Looking For Hawks on Migration
Watching hawks migrate can be done anywhere along their migration route. There are well known hotspots where hawks can be seen in great numbers on migration. But you don’t need to travel far to see hawks on the move. If you are on a flyway, you can look up to see them wafting south on currents, or using the front end of a cold front for a push of speed. Food is also on their minds and some of the best views of hawks migrating are when they come down out of the heights to hunt.
Check out communications towers for Peregrine Falcons. They often use the towers both for a vantage point and also because they can position themselves at the same height as migrating songbirds. They will look like a tiny dark speck as they sit perched (see the bird perched in the middle of the grid?)…just waiting for a flock of small shorebirds to fly by during the day or songbirds at dusk or dawn.
Peregrines can also be seen perched on beaches – sometimes on fences or posts, or even just sitting on the sand. Small shorebirds like Sanderlings or Wilson’s Plovers are their target here, and you can watch them herd the flock into a tight ball and then break one bird free hoping to nab it for a meal.
I was watching a Coopers Hawk the other day worrying a flock of starlings into a tight ball, which he then flew through. He was unsuccessful in the hunt, which was a surprise, but then again, even the best hunters don’t always score.
Look for migrating raptors in the sky of course, but also wherever there might be easy prey. Sometimes you can get even better views of them hunting than riding the winds above.
Posts Tagged ‘falcons’
What Are Those Hawks Doing?
Cold weather doesn’t seem to put much of a damper on hawks when its time to mate. Now is a great time to
listen for mating calls and look up to see the amazing aerial displays some raptors make. You can see some hawks like Red-tails circling overhead and flying in tandem in the sky. Some eagles and hawks will even clutch talons and fall through the sky together! It’s an amazing show and often accompanied by lots of loud calls!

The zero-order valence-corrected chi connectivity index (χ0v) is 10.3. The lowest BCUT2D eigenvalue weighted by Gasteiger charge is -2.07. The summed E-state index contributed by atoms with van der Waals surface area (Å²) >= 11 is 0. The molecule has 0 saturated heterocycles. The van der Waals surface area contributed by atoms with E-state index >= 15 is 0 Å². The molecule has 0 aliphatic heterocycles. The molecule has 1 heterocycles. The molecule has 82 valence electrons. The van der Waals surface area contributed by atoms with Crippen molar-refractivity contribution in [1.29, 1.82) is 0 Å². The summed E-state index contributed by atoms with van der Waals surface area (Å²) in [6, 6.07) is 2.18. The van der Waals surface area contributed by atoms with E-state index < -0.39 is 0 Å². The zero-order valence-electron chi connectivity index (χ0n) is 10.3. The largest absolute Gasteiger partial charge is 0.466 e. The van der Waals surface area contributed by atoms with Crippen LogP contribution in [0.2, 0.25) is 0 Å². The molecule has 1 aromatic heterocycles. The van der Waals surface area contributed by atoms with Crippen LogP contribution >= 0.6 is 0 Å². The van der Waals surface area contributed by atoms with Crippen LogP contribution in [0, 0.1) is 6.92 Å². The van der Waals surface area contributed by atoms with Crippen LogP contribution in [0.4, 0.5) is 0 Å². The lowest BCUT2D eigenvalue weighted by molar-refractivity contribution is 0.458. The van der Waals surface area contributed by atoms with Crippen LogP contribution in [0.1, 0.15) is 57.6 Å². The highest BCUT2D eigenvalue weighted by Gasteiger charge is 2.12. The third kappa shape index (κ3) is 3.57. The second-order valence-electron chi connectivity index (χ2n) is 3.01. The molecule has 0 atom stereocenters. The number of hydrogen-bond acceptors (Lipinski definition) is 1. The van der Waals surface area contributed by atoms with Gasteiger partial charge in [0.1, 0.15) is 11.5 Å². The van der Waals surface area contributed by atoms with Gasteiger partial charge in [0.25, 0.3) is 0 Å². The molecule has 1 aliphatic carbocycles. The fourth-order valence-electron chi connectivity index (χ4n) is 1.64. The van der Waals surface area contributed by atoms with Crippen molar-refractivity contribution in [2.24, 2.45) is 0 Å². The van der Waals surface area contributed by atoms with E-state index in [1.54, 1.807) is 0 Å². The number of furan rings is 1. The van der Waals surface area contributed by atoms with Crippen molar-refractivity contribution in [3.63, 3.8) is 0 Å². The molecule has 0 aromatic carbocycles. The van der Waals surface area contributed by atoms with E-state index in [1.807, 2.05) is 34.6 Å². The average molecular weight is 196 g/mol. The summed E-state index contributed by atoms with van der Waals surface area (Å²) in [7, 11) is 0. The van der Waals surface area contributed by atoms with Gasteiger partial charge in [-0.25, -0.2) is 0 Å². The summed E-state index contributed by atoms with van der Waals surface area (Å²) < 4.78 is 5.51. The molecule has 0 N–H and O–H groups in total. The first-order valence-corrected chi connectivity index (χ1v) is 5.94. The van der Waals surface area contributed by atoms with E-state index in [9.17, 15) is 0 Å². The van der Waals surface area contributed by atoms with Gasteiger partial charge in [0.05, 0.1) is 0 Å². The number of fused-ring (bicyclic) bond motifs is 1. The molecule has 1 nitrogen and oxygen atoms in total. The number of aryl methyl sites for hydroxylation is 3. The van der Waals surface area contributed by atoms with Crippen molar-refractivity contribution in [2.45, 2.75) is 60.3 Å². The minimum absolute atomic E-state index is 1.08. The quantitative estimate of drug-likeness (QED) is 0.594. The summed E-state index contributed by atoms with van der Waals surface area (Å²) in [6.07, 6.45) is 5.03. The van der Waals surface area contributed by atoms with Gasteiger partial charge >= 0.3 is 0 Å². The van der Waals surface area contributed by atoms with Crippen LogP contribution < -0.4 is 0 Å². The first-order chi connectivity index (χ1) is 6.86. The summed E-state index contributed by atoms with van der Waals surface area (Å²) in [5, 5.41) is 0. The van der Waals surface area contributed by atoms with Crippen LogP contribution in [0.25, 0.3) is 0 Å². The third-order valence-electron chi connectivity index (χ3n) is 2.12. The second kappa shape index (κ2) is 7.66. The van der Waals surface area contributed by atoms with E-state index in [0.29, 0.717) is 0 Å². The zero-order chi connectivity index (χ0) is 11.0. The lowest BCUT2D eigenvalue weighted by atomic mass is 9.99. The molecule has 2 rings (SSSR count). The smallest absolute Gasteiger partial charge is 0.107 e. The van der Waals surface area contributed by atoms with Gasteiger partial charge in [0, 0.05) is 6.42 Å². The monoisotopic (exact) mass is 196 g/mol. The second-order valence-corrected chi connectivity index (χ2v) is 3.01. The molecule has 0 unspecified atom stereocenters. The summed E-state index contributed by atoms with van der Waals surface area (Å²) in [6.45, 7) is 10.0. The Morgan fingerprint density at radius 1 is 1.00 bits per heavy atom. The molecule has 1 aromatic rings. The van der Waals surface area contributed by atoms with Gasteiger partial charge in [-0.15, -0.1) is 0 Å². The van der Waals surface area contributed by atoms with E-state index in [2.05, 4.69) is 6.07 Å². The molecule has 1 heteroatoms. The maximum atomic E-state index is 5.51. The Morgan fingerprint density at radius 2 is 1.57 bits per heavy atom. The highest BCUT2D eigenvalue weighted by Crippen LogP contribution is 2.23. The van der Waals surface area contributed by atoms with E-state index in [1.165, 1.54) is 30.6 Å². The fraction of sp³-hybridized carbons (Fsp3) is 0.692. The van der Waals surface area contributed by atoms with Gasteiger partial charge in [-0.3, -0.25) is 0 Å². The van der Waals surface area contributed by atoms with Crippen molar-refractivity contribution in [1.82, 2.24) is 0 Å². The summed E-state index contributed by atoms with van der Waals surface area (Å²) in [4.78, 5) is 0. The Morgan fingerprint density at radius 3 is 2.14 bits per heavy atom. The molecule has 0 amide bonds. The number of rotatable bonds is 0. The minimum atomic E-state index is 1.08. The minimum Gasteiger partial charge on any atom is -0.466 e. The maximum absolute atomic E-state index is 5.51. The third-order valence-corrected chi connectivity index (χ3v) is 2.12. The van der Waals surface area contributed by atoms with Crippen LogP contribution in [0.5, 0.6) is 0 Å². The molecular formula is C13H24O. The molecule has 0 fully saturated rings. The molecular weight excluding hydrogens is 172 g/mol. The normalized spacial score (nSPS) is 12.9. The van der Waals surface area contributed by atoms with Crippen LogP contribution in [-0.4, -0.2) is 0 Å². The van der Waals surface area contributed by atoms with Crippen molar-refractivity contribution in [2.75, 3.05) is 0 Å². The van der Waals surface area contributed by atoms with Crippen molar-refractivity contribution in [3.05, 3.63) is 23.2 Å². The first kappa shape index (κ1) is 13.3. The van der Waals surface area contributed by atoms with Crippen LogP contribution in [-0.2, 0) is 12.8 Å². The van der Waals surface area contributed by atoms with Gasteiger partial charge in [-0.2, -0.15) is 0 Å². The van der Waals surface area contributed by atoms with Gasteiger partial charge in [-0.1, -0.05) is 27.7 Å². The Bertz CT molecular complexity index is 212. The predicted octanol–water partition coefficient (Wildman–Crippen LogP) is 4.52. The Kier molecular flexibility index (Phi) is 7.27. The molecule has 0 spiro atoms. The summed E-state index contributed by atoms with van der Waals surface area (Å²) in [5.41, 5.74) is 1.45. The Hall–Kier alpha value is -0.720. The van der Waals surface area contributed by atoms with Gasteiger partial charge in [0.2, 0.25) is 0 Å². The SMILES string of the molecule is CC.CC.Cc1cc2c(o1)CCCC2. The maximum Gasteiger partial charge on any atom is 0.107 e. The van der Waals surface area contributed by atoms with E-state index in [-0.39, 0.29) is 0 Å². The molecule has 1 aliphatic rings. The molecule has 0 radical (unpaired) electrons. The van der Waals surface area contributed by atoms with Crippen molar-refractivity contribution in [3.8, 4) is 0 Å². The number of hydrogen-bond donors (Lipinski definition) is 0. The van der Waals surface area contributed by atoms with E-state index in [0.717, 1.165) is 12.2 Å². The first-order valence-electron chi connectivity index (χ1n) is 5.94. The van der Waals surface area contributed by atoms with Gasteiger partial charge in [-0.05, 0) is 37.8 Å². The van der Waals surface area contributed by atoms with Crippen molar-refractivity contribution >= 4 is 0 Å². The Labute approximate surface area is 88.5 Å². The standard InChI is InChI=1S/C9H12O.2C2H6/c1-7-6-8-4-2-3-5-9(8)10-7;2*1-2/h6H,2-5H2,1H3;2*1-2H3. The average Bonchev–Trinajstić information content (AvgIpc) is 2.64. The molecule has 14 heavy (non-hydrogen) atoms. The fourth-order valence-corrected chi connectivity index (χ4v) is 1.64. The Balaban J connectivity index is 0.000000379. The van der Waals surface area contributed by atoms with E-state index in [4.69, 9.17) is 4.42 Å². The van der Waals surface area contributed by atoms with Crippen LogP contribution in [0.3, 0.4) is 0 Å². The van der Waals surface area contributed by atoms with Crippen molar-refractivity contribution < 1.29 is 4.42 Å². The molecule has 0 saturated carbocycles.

But all this is made even more interesting because of what hawks are about. Most hawks will remain with the same mate for life and use the same nest year after year. Hawk and eagle nests are complicated and in some cases, enormous affairs. Eagles especially will build and repair their nests year after year until they often weigh over a ton.
A lot of hard work goes into hunting to feed their chicks, so it makes sense to raise a new brood every year with the same trusted mate. But once they have finished raising the kids, everyone goes off on their own. First the juveniles leave the nest and some take off together. Then the males and females each go their own way for the winter. Most pairs will then return to the same location and meet up in the late winter to start breeding again the next year. If one of the adults doesn’t show up, the remaining adult generally will find another mate and remain monogamous with that mate during their time together.
Making Tracks With Ospreys
Ospreys are the second most widespread raptor in the world — second only to Red-Tailed hawks. Colloquially known as the Fish Hawk, Osprey make their annual southbound journey each year starting as early as August. This fall, Ospreys have been counted again in the thousands migrating through some of the biggest migration stopover points in the country. But where do they go? For the past several years there is a group in New England, Ospreytrax, which places geolocators on Ospreys and provides a real time map that tracks the movements of adult and juvenile birds on the east coast.
Transmitters are harnessed to the bird’s back and show the daily movements and patterns of these awesome birds. Apart from the information gained from these tracked birds, it pretty cool to check in and see where each bird is at the exact moment you go to the site. Currently they have 24
tracked birds – and by mid-October you could see that over half of them were already in South America! It’s also interesting to see the various routes they take. Some of them are not successful and you see that as well. But it’s a good way to see what these big raptors do during migration and how long it takes them to get where they’re going — some are lingerers, and others seem to be on a quick timetable.
If you are interested in following Ospreys – maybe there is one they have tagged that is from your area. So, check their website periodically for updates and check out the fabulous sound of the Osprey.
Hawks and eagles are top predators. But that doesn’t mean they don’t have challenges — most of which come from humans. From hitting power lines and being injured or killed in windfarms while hunting birds to being hit by cars, shot (often intentionally) and poisoned, raptors needs our help – even more than most other birds. If you see a hawk that needs help, what should you do?
Most importantly, if you find an injured bird, don’t try to handle it yourself! Both you and the hawk might be injured. Plus, there are laws governing wildlife and there are people specifically licensed to take care of injured wild animals. There are wildlife and some specific raptor rehab centers across the US and the folks there are trained and licensed to handle these birds safely. Call a local center immediately and let them know what you have found. They will take the bird and try their best to rehabilitate it which means they will try to return the bird to the wild. This doesn’t always work as sometimes the bird has too much wing damage, for example, and will never be able to hunt. But don’t make this determination yourself. Make the call and let the pros take it from there.